We are very proud of the fact that Walt Whitman not only lived and worked in Brooklyn but that he had a direct connection to this institution in its early days as a library. This past Saturday we had a fabulous opportunity to celebrate Whitman and our past with representatives from the Whitman Project and Woodside Press.
The Whitman Project included Associate Artistic Director Greg Trupiano; Associate Artistic Director Lon Black; Nicole Mitchell; and Hakim Williams. Both Greg and Lon read eloquently from Whitman’s writings about witnessing the early days of the Brooklyn Apprentice’s Library and the Brooklyn Institute. Their readings from “Brooklyniana,” Leaves of Grass, and Specimen Days beautifully captured Whitman’s fond memories of the sites and sounds of Brooklyn. They also read excerpts from books that were in the Library at the time Whitman was acting librarian in 1835, including titles such as The History of Printing in America by Isaiah Thomas, published in 1810, and An historical … view of the United States of America by William Winterbotham. Mezzo-soprano Nicole Mitchell graced us with her beautiful renditions of “Oh! Susannah” and “Ode,” set to the music of the “Star Spangled Banner.” Hakim Williams passionately recited Whitman’s words from his texts, including “Old Brooklyn Days” and “Brooklyniana” including a wonderful description of Francis Guy’s A Snow Scene in Brooklyn in the Olden Times which describes in detail the painting in the Brooklyn Museum collection. Mr. Hakim’s reading of “Early Typesetting Experience” by Whitman set the stage for the next part of the program which focused on a poem entitled “Pictures.”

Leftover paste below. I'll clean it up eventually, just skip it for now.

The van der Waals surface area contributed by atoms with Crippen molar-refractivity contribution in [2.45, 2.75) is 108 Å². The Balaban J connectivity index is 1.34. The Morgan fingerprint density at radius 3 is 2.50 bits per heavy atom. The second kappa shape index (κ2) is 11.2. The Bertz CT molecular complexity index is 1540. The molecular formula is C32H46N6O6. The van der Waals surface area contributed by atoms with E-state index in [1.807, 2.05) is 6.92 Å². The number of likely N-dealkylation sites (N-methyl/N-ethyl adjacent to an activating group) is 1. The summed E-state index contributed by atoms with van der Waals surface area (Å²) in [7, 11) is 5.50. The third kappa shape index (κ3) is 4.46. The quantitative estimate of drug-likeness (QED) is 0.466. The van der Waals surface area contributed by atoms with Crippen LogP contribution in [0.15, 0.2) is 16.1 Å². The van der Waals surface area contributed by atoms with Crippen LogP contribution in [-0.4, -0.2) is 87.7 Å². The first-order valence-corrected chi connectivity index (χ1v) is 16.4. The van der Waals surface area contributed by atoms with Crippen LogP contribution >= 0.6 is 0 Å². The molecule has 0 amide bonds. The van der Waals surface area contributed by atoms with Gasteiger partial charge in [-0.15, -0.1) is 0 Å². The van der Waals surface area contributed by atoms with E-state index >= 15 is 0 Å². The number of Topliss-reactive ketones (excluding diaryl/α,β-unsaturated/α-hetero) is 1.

Andrew Birsh and Davin Kuntze from Woodside Press, a traditional letterpress printing shop in The Brooklyn Navy Yard, premiered their new book featuring a poem by Walt Whitman. They created a small edition of Pictures: A Poem by Walt Whitman, which is available directly from the Press. When time allows and the inspiration is there, they publish and print fine-press editions that illuminate their capabilities with classic typography, letterpress presswork, and bookbinding by hand. The beautiful letterpress chapbook is set in Linotype Baskerville, hand-sewn and printed on Magnani Avorio paper and was designed and printed for Woodside Press by Davin Kuntze. The book has a very magical quality—we were all convinced that Walt Whitman had been overseeing the production of the book, which matches the colors and ink that were used in the original 1927 edition. Mr. Kuntze had not seen the edition that is in the Brooklyn Museum Library collection and we were all amazed on Saturday when we got our book out to compare to the new Woodside Press edition. There is an uncanny likeness to the original!
We all agreed that Walt Whitman is still with us in spirit as he had been in the days when he lived in Brooklyn oh so long ago. A comforting thought in today’s world. Here’s the program PDF if you’d like to see it.